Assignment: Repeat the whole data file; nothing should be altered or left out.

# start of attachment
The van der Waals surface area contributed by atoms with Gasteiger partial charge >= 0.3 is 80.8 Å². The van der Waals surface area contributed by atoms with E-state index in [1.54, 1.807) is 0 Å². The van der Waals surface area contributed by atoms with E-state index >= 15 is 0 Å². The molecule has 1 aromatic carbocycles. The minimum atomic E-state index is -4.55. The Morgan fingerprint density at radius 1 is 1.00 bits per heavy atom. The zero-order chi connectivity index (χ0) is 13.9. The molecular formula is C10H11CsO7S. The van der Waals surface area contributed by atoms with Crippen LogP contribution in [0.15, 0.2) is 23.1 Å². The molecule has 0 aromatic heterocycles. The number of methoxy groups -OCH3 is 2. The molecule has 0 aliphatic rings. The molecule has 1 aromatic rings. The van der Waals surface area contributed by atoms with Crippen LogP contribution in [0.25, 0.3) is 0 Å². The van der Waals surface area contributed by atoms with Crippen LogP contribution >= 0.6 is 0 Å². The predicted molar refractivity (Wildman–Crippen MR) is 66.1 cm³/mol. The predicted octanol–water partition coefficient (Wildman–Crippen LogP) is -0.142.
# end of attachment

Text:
The van der Waals surface area contributed by atoms with Gasteiger partial charge >= 0.3 is 80.8 Å². The van der Waals surface area contributed by atoms with E-state index in [1.54, 1.807) is 0 Å². The van der Waals surface area contributed by atoms with E-state index >= 15 is 0 Å². The molecule has 1 aromatic carbocycles. The minimum atomic E-state index is -4.55. The Morgan fingerprint density at radius 1 is 1.00 bits per heavy atom. The zero-order chi connectivity index (χ0) is 13.9. The molecular formula is C10H11CsO7S. The van der Waals surface area contributed by atoms with Crippen LogP contribution in [0.15, 0.2) is 23.1 Å². The molecule has 0 aromatic heterocycles. The number of methoxy groups -OCH3 is 2. The molecule has 0 aliphatic rings. The molecule has 1 aromatic rings. The van der Waals surface area contributed by atoms with Crippen LogP contribution in [0.25, 0.3) is 0 Å². The van der Waals surface area contributed by atoms with Crippen LogP contribution >= 0.6 is 0 Å². The predicted molar refractivity (Wildman–Crippen MR) is 66.1 cm³/mol. The predicted octanol–water partition coefficient (Wildman–Crippen LogP) is -0.142.